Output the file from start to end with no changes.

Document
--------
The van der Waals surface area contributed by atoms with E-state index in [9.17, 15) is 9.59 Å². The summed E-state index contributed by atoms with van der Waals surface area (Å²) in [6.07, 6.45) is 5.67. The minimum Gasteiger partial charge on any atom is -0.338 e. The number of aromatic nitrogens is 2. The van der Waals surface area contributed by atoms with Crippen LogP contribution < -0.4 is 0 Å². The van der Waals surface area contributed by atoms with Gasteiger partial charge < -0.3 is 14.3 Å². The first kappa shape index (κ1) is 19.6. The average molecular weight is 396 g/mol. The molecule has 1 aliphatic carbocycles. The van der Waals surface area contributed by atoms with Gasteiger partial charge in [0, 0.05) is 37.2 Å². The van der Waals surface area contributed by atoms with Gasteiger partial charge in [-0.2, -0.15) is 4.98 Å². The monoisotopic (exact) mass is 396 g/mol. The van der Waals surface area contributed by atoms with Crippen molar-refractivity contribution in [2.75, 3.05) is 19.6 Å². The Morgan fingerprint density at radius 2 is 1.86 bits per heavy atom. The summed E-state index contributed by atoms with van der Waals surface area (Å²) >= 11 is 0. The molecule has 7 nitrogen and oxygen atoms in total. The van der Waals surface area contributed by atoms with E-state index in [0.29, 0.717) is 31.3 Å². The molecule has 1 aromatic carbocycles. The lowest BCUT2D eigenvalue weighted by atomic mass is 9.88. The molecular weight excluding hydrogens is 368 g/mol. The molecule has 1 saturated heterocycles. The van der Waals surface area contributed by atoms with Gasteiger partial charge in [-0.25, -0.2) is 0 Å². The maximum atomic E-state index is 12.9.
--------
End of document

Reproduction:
The van der Waals surface area contributed by atoms with E-state index in [9.17, 15) is 9.59 Å². The summed E-state index contributed by atoms with van der Waals surface area (Å²) in [6.07, 6.45) is 5.67. The minimum Gasteiger partial charge on any atom is -0.338 e. The number of aromatic nitrogens is 2. The van der Waals surface area contributed by atoms with Crippen LogP contribution < -0.4 is 0 Å². The van der Waals surface area contributed by atoms with Gasteiger partial charge < -0.3 is 14.3 Å². The first kappa shape index (κ1) is 19.6. The average molecular weight is 396 g/mol. The molecule has 1 aliphatic carbocycles. The van der Waals surface area contributed by atoms with Gasteiger partial charge in [0, 0.05) is 37.2 Å². The van der Waals surface area contributed by atoms with Gasteiger partial charge in [-0.2, -0.15) is 4.98 Å². The monoisotopic (exact) mass is 396 g/mol. The van der Waals surface area contributed by atoms with Crippen molar-refractivity contribution in [2.75, 3.05) is 19.6 Å². The Morgan fingerprint density at radius 2 is 1.86 bits per heavy atom. The summed E-state index contributed by atoms with van der Waals surface area (Å²) >= 11 is 0. The molecule has 7 nitrogen and oxygen atoms in total. The van der Waals surface area contributed by atoms with E-state index in [0.29, 0.717) is 31.3 Å². The molecule has 1 aromatic carbocycles. The lowest BCUT2D eigenvalue weighted by atomic mass is 9.88. The molecular weight excluding hydrogens is 368 g/mol. The molecule has 1 saturated heterocycles. The van der Waals surface area contributed by atoms with Gasteiger partial charge in [-0.25, -0.2) is 0 Å². The maximum atomic E-state index is 12.9.